As a part of Abrahamic religion, Islam is the second large one in the world. With a similar origin, we can find out some common features among Judaism, Christianity and Islam. They are all believe in one almighty god, have a similar setup such as hell and heaven. And the whole reason why the Qur’an place such an effort on describing gardens and feasts is to draw the picture for its believers to follow the belief. The Qur’an has successfully depict the beautiful of how heaven should look like through the phrases and words. In the Feast chapter, it states” they will have Gardens graced with flowing streams…” It is like a reminder for the reader to fully oblige them into Islam because the obey one will enjoy the feast and the disobey one will have nothing but punishment.

Joseph and the Quran

What purpose does the retelling of the Joseph story serve in the sections of the Qur’an you’ve read?

The purpose of retelling the story of Joseph is too highlight the virtues that we are suppose to possess as people. That is being kind, forgiven, and obedient. Joseph was obedient to God’s word despite the situation that he was is. He was able to forgive his brother’s and showered them with kindness regardless of they treated him in the past. This story was retold to show emphasis on how we are too live our lives.

Ramayana Polygamy and Monogamy

It is interesting to note that in the Ramayana, only Rama and Sita are monogamous making a special bond between them. Every other character is either single or has multiple wives. Rama’s father, Dasaratha, and Ravana both have multiple wives and their relationship with them seems to be somewhat less than ideal. Rama’s mother, Kausalya, weeps when she finds out that Rama will not become the crown prince. She states that, “I have always been treated with less affection and respect than Kaikeyi’s servants were treated.” Ravana tells Sita that she is his most favorite and that he would gladly get rid of his other wives for her. In both cases the polygamous relationship features disrespect towards the wives. Only Rama and Sita respect each other, both of them come to each other’s aid, Rama saving Sita from a crow, demons, and Ravana himself, while Sita joins him in his exile claiming that she was his other half. They both remain virtuous towards each other and they are both triumphant in the end. It seems that even though Valmiki, the author, lived in a society that accepted polygamy, he favored monogamy instead.

The Qur’an

Why does the Qur’an place such great emphasis on gardens and/or feasts?

From prior knowledge of the Islam, followers of this religion attend Hajj, which is a pilgrimage to Mecca. Throughout this journey, the people are required to fast as they would for Muslim holidays such as Ramadan, follow the rules of Islam, and pray multiple times a day. The Qur’an states that in order to fulfil your obligations, you may only consume the food announced to you. “You are forbidden to kill game while you are on pilgrimage… do not violate the Sacred Month, the offerings, the garlands, nor those going to the Sacred House to seek bounty or pleasure on their lord (The Feast, 74).” The Qur’an places such great emphasis on feasts because within the month on the pilgrimage, one must show respect to God as well as be pure when entering God’s home. It is forbidden to eat pig’s meat or meat from any type of animal that has been strangled or a victim of violent blow or fall but it must be slaughtered in the correct manner. Those who follow Islam must abide by the rules of God and if they shall not do so, they will be on the wrong path and will be distanced from other Muslims. As for those who are faithful to the religious are then rewarded by wiping away your sins and admitting you to the gardens, representing paradise and good fortune.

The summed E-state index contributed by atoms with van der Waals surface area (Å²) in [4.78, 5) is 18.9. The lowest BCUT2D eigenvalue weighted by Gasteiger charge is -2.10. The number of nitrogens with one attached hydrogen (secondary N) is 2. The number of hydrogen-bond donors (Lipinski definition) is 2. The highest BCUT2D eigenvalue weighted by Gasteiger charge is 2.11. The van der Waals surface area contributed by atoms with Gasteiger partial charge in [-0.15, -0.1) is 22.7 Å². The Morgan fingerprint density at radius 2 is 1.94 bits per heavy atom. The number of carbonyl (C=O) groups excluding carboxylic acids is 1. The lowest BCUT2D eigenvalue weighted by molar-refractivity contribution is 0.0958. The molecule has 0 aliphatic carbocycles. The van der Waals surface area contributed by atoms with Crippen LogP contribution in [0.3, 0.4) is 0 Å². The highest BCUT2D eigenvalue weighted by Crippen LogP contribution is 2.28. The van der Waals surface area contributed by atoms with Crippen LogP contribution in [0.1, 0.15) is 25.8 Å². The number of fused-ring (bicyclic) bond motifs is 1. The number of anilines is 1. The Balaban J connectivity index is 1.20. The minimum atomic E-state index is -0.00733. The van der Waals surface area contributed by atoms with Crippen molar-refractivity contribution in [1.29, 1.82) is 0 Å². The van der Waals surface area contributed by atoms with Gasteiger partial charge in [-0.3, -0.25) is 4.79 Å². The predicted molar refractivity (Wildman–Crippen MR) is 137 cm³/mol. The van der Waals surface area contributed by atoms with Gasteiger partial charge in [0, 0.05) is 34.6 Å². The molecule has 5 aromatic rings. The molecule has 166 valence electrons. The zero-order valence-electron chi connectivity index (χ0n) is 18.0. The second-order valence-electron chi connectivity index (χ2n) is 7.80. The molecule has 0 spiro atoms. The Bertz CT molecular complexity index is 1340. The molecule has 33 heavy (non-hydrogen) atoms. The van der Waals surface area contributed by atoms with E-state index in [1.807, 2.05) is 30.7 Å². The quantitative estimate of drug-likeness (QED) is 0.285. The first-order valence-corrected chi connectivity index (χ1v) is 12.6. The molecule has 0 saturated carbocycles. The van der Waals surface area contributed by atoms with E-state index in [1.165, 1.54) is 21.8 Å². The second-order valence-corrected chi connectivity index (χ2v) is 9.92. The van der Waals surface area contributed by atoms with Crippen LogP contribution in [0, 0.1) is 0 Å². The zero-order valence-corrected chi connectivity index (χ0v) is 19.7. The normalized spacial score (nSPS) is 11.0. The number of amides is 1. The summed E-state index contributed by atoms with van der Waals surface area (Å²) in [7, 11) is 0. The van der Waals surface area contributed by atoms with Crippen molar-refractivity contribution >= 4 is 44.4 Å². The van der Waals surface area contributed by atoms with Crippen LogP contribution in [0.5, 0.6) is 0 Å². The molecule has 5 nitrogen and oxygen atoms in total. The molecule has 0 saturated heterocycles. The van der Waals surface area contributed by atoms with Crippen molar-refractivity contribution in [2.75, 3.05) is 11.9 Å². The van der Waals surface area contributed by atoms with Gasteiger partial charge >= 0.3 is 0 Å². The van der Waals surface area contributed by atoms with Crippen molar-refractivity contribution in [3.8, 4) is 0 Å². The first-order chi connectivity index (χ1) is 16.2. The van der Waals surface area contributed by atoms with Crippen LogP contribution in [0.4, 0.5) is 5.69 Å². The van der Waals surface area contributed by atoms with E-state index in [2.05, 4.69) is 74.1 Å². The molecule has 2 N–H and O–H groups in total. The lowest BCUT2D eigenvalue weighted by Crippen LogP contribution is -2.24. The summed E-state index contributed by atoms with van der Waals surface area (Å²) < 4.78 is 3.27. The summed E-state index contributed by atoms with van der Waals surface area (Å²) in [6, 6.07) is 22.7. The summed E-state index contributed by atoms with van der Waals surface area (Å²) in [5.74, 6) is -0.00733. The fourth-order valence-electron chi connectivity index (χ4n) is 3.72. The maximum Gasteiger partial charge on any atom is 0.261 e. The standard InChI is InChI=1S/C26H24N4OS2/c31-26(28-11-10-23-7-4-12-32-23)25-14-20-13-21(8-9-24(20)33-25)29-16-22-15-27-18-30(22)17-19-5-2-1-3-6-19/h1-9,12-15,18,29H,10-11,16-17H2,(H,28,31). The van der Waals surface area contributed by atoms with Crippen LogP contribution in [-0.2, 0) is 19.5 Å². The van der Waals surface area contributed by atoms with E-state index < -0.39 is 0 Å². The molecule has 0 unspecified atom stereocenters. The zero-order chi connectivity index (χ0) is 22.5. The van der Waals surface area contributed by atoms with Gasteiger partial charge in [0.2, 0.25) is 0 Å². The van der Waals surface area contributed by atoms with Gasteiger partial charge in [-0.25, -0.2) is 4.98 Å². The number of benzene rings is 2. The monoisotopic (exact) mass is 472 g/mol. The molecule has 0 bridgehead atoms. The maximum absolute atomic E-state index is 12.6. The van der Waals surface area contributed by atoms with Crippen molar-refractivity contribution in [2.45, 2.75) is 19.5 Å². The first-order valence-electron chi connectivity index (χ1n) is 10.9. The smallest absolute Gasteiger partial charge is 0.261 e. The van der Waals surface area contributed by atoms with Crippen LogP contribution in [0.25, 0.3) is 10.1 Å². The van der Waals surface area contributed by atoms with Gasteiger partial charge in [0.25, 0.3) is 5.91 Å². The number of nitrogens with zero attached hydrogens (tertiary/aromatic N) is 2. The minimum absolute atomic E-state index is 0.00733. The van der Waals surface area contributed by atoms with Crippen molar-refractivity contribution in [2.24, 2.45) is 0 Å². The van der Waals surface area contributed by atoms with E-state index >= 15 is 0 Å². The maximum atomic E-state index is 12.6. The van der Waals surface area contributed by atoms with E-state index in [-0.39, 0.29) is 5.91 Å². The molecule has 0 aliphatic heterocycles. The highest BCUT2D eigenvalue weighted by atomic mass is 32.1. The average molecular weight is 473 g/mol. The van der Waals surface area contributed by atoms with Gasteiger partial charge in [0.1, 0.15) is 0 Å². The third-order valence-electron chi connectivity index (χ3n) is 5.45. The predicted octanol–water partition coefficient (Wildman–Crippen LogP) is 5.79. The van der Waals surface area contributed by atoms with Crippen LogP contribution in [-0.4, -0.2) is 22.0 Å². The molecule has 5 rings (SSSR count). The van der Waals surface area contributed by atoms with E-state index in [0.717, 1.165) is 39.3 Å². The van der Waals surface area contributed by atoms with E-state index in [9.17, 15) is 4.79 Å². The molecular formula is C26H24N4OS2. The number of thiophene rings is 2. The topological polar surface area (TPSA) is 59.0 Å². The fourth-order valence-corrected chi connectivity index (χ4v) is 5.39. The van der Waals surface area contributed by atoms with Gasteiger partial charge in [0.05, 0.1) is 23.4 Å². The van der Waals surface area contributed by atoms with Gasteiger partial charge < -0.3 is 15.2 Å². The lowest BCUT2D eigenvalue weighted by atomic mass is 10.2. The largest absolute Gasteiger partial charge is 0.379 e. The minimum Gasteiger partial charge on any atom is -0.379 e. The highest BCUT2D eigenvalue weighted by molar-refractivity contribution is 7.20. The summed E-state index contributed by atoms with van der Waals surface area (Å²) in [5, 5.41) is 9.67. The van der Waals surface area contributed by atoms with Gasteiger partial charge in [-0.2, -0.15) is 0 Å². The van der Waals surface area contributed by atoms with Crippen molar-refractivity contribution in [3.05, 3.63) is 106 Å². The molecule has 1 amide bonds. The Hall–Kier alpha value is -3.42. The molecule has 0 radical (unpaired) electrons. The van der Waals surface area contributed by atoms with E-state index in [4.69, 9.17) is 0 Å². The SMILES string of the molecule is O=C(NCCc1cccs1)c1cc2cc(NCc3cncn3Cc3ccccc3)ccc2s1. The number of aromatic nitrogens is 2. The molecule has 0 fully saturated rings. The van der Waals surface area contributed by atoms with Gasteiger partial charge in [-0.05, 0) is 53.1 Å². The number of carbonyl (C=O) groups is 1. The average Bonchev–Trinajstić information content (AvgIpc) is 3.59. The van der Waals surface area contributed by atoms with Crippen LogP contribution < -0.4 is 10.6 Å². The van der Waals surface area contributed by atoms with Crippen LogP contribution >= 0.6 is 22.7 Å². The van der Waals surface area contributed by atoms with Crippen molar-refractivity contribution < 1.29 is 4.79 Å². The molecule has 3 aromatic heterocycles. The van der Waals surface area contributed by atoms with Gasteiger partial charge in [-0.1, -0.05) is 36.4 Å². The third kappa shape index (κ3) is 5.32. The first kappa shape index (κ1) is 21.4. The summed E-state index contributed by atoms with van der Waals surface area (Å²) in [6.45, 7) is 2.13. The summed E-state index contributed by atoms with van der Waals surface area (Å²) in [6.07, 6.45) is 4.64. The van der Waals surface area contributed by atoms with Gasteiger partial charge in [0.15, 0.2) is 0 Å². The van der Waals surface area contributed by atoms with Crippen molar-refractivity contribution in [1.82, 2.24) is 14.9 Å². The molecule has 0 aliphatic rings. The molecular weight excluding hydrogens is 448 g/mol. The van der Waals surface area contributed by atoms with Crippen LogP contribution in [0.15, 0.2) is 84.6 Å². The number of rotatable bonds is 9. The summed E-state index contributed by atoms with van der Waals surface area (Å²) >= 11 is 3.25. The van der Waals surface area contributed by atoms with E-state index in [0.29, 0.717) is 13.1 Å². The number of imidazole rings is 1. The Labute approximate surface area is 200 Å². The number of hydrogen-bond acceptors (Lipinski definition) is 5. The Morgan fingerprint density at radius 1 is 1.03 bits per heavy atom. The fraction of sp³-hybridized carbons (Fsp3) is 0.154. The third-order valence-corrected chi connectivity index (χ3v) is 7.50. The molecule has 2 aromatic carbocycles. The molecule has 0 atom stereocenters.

How is the sanctity of marriage bond portrayed throughout the narrative?

The bond of marriage is sacred to the main character Rama and Sita, but marriage is not held on a pedestal in the relationships of the parents or others. The narrative portrays the marriage of Rama and Sita, who both are considered royalty and deeply in love with one another. “To a woman her husband is verily god himself… Even a pious woman who is otherwise righteous, if she does not serve her husband, is deemed to be a sinner (Ayodhya 24-25).” This was spoken from Rama to his mother, Kausalya, explaining the importance of a wife to her husband. Kausalya wishes that Rama would not disperse into the forest for which she will burn to her death without him. Rama wished that his mother stay put and take care of his father like any wife should but she would rather be with the one whom she gave birth too because her husband was occupied with his other wives. On the other hand, Rama had yet to tell Sita, his wife, that he was succumbed to the forest for fourteen years and that he had to leave her behind in respect to his father wishes. Sita insists she follow him to the forest where she says “I should go too; I am your half: and because of this, again I will not be able to live separated from her husband.” She also compares being with her husband as if being in heaven. “Life with the husband is incomparably superior to life in a palace, or an aerial mansion, or a trip to heaven! … Nor will I regard life in the forest as exile or as exile or as suffering. With you it will be more than heaven to me. It will not be the least hardship to me; without you, even heaven is hell (Ayodhya 26-27).” Their love is filled with passion and they both would sacrifice their life for one another. As for other character such as Ravana, who has abducted Sita and wishes to marry her, does not value his marriage seeing that he has multiple wives and has abducted other wives in the past. Even though Rama and Sita only belonged to each other, their society accepted polygamist actions.